Skip to main content

NISE Net: The Biggest Story in the Smallest Presentation!

Larry Bell

Paul Martin and I presented the accomplishments and capabilities of the NISE Net at our "reverse site visit" at NSF on June 9. Ray Ostman, Brad Herring, Emily Maletz, and others created slides, graphics, and videos for us to use in our presentation this year, and the evaluation team scrambled to get us some impressive reach numbers.

Since 2008, a total of 1400 NanoDays kits have been distributed to 439 different organizations. The kits have provided 121 different educational products as well as a wide range of support materials.

The team reviewed answers to questions on the annual NanoDays reports and calculated an estimate of the number of individuals reached by the NanoDays kit outside of NanoDays events to be over 1,000,000. With the distribution of the last batch of Nano mini-exhibitions next year, a total of 90 mini-exhibitions will reach over 9 million people each year. So between NanoDays kits and mini-exhibitions, NISE Net resources reach over 10 million individuals each year!

Of course, reach and numbers is only one way of looking at NISE Net accomplishments and our presentation focused on the overarching themes of building collaborations, engaging the public, and increasing capacity of our partners. To leave time for significant discussion, we condensed the entire NISE Net story into just 20 minutes! That’s the fastest we’ve ever told it.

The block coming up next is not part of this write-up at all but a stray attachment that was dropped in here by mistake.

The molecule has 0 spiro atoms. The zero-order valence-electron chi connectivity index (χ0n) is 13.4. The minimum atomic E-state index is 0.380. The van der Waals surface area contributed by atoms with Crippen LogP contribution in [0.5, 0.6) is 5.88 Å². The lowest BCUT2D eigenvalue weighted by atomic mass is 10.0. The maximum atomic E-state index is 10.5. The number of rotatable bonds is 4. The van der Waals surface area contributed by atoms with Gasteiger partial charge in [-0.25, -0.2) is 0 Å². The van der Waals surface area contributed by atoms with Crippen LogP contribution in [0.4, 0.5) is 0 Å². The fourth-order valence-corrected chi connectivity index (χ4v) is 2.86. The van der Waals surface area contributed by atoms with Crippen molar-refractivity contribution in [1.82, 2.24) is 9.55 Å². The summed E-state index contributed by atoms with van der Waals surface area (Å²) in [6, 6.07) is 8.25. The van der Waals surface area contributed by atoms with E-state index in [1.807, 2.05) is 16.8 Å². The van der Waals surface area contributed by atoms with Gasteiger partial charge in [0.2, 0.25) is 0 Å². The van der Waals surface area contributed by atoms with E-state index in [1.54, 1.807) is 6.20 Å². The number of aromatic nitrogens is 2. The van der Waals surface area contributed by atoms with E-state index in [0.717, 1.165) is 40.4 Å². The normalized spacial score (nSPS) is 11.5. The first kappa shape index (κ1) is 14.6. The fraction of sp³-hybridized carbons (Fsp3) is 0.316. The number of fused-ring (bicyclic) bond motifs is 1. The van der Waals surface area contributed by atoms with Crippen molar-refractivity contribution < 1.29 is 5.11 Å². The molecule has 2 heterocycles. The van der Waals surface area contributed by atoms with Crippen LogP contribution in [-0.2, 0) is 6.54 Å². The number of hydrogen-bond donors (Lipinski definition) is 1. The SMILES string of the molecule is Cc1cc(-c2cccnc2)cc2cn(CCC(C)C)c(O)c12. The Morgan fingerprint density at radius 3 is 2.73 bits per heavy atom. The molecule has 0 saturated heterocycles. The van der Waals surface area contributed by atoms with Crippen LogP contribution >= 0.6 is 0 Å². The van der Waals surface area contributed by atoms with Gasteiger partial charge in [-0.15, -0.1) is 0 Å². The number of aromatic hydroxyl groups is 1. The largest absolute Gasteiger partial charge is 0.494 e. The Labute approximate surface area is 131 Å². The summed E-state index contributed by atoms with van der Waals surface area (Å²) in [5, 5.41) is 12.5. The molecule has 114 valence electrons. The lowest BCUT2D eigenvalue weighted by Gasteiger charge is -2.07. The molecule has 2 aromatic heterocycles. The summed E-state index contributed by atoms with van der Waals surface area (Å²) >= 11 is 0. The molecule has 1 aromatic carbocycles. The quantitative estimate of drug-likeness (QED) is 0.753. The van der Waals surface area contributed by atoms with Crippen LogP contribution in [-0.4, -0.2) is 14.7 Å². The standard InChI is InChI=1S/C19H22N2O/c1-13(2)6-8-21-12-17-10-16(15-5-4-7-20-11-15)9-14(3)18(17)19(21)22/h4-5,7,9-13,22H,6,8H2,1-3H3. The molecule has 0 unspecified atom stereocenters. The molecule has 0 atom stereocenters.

We were fortunate that not only were our primary program officers at the reverse site visit, Al DeSena and Mihail (Mike) Roco, but also the head of the Engineering Directorate (Pramod Khargonekar) and the head of the Education and Human Resources Directorate (Joan Ferrini-Mundy). Both Joan and Pramod expressed their congratulations to NISE Net for all that it has accomplished.

Following the presentation, we talked about possibilities for the future, and following the meeting at NSF, the NISE Net leadership team helped me draft a "white paper" about the NISE Net’s capabilities and how they could be used in the future, which both Al and Mike have now. What will develop from all of this, we don’t know, but the response at our reverse site visit was very encouraging.

Thank you all for making it possible for us to tell such a great story.